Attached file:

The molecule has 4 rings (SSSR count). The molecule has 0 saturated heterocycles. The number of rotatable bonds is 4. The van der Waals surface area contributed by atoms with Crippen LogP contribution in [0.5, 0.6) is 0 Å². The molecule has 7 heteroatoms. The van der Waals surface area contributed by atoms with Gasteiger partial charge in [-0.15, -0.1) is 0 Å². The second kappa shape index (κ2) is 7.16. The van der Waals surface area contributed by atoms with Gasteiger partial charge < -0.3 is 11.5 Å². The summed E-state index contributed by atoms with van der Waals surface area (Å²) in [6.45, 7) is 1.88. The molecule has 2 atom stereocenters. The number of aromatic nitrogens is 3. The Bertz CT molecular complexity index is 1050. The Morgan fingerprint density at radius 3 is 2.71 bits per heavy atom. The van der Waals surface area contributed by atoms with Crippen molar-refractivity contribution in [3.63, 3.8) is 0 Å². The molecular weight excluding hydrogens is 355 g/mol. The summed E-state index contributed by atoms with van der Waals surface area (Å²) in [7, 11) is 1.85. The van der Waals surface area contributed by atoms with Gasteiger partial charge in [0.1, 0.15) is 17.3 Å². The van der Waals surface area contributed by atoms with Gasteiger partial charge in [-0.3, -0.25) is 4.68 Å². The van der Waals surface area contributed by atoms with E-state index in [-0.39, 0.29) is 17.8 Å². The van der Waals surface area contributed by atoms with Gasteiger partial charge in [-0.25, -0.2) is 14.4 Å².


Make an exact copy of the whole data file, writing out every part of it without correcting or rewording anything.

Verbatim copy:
The molecule has 4 rings (SSSR count). The molecule has 0 saturated heterocycles. The number of rotatable bonds is 4. The van der Waals surface area contributed by atoms with Crippen LogP contribution in [0.5, 0.6) is 0 Å². The molecule has 7 heteroatoms. The van der Waals surface area contributed by atoms with Gasteiger partial charge in [-0.15, -0.1) is 0 Å². The second kappa shape index (κ2) is 7.16. The van der Waals surface area contributed by atoms with Gasteiger partial charge < -0.3 is 11.5 Å². The summed E-state index contributed by atoms with van der Waals surface area (Å²) in [6.45, 7) is 1.88. The molecule has 2 atom stereocenters. The number of aromatic nitrogens is 3. The Bertz CT molecular complexity index is 1050. The Morgan fingerprint density at radius 3 is 2.71 bits per heavy atom. The van der Waals surface area contributed by atoms with Crippen molar-refractivity contribution in [3.63, 3.8) is 0 Å². The molecular weight excluding hydrogens is 355 g/mol. The summed E-state index contributed by atoms with van der Waals surface area (Å²) in [7, 11) is 1.85. The van der Waals surface area contributed by atoms with Gasteiger partial charge in [0.1, 0.15) is 17.3 Å². The van der Waals surface area contributed by atoms with Gasteiger partial charge in [-0.3, -0.25) is 4.68 Å². The van der Waals surface area contributed by atoms with E-state index in [-0.39, 0.29) is 17.8 Å². The van der Waals surface area contributed by atoms with Gasteiger partial charge in [-0.25, -0.2) is 14.4 Å².